I recently told you about Om as one of the most recognised spiritual symbols. So, this week, I decided to tell you more about mantras. What are mantras, and how can we use them for body positivity purposes?

Mantras are spiritual messages that have been used for 3,000 years. They can be either words or whole sentences. The word mantra breaks down into two Sanskrit parts: man- meaning mind, and -tra meaning instrument, or tool. Mantras are therefore ‘instruments of the mind’, helpful to keep you focused, and to connect with your inner self.

Saying or chanting a mantra with intention allows you to slow down, and to concentrate on the mantra’s message. This can be useful when doing yoga, meditating, or even in daily turmoil. The more we repeat the mantra, the more we come to believe it. This can be very effective to build up body positivity, because mantras often promote self-acceptance and self-love – so here are four mantras that could benefit you in that perspective.


Om Shanti

Shanti meaning peace and Om conveying the image of infinite love, this mantra promotes the idea of peace and acceptance, which can be oriented towards your body.

The Om is very widely used in yoga classes, because it is particularly helpful and efficient to help students removing any distracting thoughts they might have, and because it is a way to wish others divine peace.

The term Shanti is also used as a synonym of Nirvana, which is the goal of any Buddhist practice. When doing yoga or meditating with this mantra as an intention, we aim at being in peace within ourselves. Alternatively, Shanti can be repeated three times, to represent peace in your body, your spirit and your mind.


Om Namo Narayanaya

This mantra expresses the idea that you are a divine individual and, as such you should seek self-realisation. While Namo means to bow or to salute, Narayanaya has several possible interpretations. The most referred-to is Naara- translated by human, and -Anaya translated by direction or goal. The mantra therefore means that you should ‘bow towards the goal of a human’, which is like saying that you should respect and honour all human beings (including yourself) and their choices (including yours).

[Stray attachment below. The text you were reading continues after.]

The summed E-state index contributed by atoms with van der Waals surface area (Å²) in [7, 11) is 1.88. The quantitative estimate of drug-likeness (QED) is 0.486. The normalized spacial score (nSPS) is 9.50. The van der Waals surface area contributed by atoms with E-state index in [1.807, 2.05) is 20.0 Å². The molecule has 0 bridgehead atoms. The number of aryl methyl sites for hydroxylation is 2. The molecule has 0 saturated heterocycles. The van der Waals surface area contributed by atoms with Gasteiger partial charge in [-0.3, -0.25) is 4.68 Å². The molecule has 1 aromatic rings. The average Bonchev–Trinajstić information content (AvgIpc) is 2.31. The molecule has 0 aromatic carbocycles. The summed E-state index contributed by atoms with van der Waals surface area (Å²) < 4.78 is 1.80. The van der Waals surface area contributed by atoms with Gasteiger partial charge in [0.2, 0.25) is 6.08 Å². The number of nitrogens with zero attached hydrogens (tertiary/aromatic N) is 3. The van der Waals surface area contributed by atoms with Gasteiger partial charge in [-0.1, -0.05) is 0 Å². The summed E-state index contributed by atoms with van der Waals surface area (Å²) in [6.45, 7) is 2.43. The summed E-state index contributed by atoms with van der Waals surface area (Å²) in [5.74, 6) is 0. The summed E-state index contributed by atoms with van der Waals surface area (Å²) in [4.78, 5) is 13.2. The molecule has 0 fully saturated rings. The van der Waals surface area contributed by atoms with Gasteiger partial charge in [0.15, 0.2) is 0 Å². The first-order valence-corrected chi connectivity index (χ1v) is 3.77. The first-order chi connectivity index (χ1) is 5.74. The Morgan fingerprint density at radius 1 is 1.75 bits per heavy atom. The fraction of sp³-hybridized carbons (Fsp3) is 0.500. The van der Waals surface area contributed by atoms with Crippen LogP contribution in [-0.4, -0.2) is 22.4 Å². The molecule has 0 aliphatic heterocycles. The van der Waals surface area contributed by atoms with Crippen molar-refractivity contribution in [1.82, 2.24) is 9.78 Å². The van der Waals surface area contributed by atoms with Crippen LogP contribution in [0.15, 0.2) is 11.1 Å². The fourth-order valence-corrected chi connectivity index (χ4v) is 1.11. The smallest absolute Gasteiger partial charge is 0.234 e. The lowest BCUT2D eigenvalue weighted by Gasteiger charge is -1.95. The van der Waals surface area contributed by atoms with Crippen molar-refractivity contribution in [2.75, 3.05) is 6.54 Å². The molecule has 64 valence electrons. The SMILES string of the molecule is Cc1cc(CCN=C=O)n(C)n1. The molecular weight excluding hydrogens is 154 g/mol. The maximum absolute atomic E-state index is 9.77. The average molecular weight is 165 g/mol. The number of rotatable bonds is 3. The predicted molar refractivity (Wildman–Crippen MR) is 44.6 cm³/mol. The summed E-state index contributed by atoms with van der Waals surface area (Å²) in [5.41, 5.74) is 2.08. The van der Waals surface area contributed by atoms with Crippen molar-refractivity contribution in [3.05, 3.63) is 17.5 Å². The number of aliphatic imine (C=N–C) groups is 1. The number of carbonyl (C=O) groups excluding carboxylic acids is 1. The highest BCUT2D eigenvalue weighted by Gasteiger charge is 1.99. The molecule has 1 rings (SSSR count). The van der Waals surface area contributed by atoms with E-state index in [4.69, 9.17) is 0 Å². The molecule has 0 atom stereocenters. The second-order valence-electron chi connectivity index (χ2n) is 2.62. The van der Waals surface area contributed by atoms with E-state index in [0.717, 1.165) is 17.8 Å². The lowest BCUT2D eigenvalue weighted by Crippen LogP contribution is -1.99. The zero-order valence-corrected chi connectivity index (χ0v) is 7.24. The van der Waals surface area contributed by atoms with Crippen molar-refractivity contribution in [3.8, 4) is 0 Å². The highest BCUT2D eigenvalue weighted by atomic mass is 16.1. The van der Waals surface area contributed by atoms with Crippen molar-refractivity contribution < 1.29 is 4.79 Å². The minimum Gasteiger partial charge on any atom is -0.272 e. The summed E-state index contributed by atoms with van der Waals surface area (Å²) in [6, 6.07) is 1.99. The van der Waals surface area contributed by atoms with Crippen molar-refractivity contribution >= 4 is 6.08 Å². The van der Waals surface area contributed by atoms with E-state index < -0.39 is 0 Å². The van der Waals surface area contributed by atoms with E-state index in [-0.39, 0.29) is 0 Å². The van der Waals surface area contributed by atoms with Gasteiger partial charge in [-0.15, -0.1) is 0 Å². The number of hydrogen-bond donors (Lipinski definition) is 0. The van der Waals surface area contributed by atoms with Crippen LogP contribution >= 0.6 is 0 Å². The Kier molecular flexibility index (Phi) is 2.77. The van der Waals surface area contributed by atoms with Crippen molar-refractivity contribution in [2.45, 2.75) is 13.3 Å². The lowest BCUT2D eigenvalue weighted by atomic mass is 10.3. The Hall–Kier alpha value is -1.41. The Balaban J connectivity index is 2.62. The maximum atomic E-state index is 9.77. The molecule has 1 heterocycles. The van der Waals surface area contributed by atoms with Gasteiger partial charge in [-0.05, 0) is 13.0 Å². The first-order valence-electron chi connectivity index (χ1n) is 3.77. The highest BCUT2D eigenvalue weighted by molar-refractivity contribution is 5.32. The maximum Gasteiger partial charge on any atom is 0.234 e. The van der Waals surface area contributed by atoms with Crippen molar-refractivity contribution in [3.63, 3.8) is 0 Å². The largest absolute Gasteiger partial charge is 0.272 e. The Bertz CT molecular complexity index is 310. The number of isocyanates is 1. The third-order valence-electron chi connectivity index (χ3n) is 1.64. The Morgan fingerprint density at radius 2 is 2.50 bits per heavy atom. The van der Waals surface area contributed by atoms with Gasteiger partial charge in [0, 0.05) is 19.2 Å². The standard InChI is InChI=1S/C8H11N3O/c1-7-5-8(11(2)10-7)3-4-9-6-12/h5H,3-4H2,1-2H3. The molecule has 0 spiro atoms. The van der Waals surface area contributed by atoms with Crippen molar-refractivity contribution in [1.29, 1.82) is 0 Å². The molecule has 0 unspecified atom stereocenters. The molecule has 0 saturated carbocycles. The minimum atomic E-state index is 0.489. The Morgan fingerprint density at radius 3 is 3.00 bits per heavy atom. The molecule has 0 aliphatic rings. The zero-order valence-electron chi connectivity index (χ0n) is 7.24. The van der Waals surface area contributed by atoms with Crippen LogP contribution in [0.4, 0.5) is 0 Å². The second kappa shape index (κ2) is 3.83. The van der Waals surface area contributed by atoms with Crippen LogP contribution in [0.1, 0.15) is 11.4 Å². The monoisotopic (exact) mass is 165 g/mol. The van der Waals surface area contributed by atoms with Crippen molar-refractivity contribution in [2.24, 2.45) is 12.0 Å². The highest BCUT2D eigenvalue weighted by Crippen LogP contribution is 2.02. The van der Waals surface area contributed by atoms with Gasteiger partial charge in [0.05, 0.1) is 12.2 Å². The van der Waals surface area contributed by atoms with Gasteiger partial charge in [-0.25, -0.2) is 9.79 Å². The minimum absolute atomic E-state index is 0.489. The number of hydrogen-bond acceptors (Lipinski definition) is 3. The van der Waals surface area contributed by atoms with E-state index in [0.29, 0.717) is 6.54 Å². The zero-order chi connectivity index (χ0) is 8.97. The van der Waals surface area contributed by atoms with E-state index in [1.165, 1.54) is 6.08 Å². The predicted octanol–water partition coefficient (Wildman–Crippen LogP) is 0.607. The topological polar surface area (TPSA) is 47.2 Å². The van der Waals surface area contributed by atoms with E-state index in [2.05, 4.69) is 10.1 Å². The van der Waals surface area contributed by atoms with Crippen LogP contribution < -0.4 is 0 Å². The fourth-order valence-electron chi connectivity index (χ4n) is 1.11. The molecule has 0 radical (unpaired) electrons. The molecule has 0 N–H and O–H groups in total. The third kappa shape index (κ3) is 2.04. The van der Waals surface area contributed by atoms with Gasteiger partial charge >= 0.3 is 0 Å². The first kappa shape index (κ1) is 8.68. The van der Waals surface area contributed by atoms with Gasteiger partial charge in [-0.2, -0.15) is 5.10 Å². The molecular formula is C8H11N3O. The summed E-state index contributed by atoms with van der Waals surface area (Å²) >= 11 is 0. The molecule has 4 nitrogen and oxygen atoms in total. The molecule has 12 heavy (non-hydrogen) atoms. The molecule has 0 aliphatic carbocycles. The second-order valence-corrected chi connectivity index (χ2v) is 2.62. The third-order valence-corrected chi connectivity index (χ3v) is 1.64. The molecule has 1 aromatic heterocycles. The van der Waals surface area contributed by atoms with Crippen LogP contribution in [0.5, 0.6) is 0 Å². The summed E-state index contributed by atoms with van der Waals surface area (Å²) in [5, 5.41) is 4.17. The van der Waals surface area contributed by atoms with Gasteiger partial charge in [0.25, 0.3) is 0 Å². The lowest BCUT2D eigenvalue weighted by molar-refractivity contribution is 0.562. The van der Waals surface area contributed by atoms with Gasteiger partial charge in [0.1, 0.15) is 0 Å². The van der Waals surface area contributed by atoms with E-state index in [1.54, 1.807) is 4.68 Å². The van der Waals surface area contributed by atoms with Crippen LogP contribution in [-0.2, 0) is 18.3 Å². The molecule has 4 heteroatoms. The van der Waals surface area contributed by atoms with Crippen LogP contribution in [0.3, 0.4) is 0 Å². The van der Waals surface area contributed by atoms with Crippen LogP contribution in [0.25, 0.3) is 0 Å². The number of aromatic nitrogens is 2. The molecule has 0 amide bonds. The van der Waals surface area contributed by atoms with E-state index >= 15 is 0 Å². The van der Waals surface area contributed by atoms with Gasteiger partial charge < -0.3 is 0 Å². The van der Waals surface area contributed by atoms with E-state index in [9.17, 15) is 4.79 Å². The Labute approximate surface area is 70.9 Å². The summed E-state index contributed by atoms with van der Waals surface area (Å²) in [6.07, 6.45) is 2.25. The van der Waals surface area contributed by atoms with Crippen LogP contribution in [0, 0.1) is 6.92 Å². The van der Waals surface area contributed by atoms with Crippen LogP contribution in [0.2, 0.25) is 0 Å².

By chanting this mantra, you allow yourself to achieve your goals. Once you are confidently in such a place, you can in turn also send positive vibes to all the people of the world, which is a virtuous circle.



Yam is considered to be a cleansing mantra, because it focuses on one distinct chakra, the heart (Anahata). Chakras are specific points within our body that are responsible for an emotional experience.

The sound yam (pronounced yum) has its own specific vibration that connects with the heart, so when you chant it, you actually vibrate with it – this is why this mantra is said to promote self-love as well as healing thoughts. Saying yam makes love, compassion and acceptance flow within yourself. These can be used to let yourself accept and love the body you have, because this is the only one you got, and it should be cherished. Remember that you can fully achieve yourself only if you unconditionally love yourself first. The Yam mantra is a powerful way to help you do so.


Baba Nam Kevalam

This mantra is made of three words: baba, meaning beloved, nam, meaning name, and kevalam, meaning only. The literal translation is therefore ‘Only the name of the beloved’. The interpretation of this mantra is that we are constantly surrounded by love. It comes both from an external perspective (others around us) and an internal perspective (your own body and self, because your essence as a human is love).

Chanting this mantra is a good reminder for us to acknowledge this. It allows you not to forget to take the part of love that you deserve too, which includes loving your body. The more you chant it, the more you will actually be convinced by it. You probably at least experienced a once-in-a-lifetime moment in which you were surrounded by love. Remind yourself of how good that felt. This is the exact same thing that you do when chanting Baba Nam Kevalam.